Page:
“However, this is the right decision,” Bruce said, arguing that it was up to Western democracies to help Ukraine stop Russia’s military campaign.

German Defense Minister Boris Pistorius warned that it would take about three months for the first tanks to be deployed to Ukraine. He described the Leopard 2 as “the best battle tank in the world”.

The German government said it intends to quickly begin training Ukrainian tank crews in Germany. The package being assembled will also include logistics, ammunition and maintenance.

Kremlin spokesman Dmitry Peskov called the German and American intentions “a somewhat disastrous plan”.

“I am convinced that many specialists understand the absurdity of this idea,” Peskov said.

Simply because of the technological aspects, this is a rather disastrous plan. The main thing is that this is a completely obvious overestimation of the potential (the supply of tanks) that would add to the Armed Forces of Ukraine. “It’s another fallacy, a rather profound fallacy,” said the Kremlin official.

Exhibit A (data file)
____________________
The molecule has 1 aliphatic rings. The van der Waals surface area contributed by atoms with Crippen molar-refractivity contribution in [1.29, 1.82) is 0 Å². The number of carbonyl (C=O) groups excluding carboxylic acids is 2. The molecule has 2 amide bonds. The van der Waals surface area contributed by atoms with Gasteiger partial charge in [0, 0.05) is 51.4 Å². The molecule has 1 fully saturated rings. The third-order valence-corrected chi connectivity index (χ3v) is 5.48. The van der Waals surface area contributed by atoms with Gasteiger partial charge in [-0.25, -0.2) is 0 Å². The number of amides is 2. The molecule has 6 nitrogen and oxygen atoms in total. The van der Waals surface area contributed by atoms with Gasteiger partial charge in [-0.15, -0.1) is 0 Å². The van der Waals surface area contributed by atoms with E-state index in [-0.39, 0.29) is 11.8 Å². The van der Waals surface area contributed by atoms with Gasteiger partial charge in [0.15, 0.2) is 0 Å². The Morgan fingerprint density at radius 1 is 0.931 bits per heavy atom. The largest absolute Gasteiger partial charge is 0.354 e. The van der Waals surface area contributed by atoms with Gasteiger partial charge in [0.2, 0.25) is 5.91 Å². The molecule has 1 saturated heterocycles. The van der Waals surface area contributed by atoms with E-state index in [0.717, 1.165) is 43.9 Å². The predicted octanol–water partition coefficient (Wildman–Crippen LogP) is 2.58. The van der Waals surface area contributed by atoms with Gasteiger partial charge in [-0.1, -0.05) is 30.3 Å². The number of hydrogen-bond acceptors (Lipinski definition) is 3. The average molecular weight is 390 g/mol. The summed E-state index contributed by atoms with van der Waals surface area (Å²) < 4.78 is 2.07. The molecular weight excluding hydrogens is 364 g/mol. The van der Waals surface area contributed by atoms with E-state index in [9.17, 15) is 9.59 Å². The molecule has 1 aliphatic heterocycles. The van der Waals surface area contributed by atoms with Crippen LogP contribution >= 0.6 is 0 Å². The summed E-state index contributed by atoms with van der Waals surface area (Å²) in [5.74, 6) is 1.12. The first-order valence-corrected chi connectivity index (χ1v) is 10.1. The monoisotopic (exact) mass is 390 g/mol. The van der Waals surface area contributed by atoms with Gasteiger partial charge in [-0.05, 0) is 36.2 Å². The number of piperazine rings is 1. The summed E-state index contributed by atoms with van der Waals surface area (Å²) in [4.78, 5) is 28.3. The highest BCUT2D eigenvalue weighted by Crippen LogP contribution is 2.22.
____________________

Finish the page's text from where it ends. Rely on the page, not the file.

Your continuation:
Peskov predicted that “these tanks will burn like all the others. … except that they cost a lot, and this will fall on the shoulders of European taxpayers. he added.

Prior to Schultz’s official announcement, members of his three-party coalition government welcomed cabinet approval for the supply of home-made tanks.

“Free the leopard!” said German lawmaker Katrin Goering-Eckardt, a senior member of parliament for the Green Party.

However, two smaller opposition parties criticized the move. The far-right Alternative for Germany, which has friendly relations with Russia, called the decision “irresponsible and dangerous”.

Party leader Tino Chrubala said: “Germany risks being drawn directly into war as a result.”

Schulz sought to reassure people in his country who were worried about the implications of sending tanks into Ukraine.

“Trust me, trust the government,” he said. “By working in an internationally coordinated manner, we will ensure that this support is possible without the risk of our country going in the wrong direction.”

Other European countries, such as Finland and Spain, indicated their willingness on Wednesday to give up their Leopard tanks or similar battle tanks as part of a larger alliance.

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A canine report from Kyiv, Ukraine. Associated Press writers Lolita C. Baldur and Matthew Lee in Washington, Vanessa Gira in Warsaw, and Jill Lawless in London contributed to this report.

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Follow AP coverage of the war in Ukraine: https://apnews.com/hub/russia-ukraine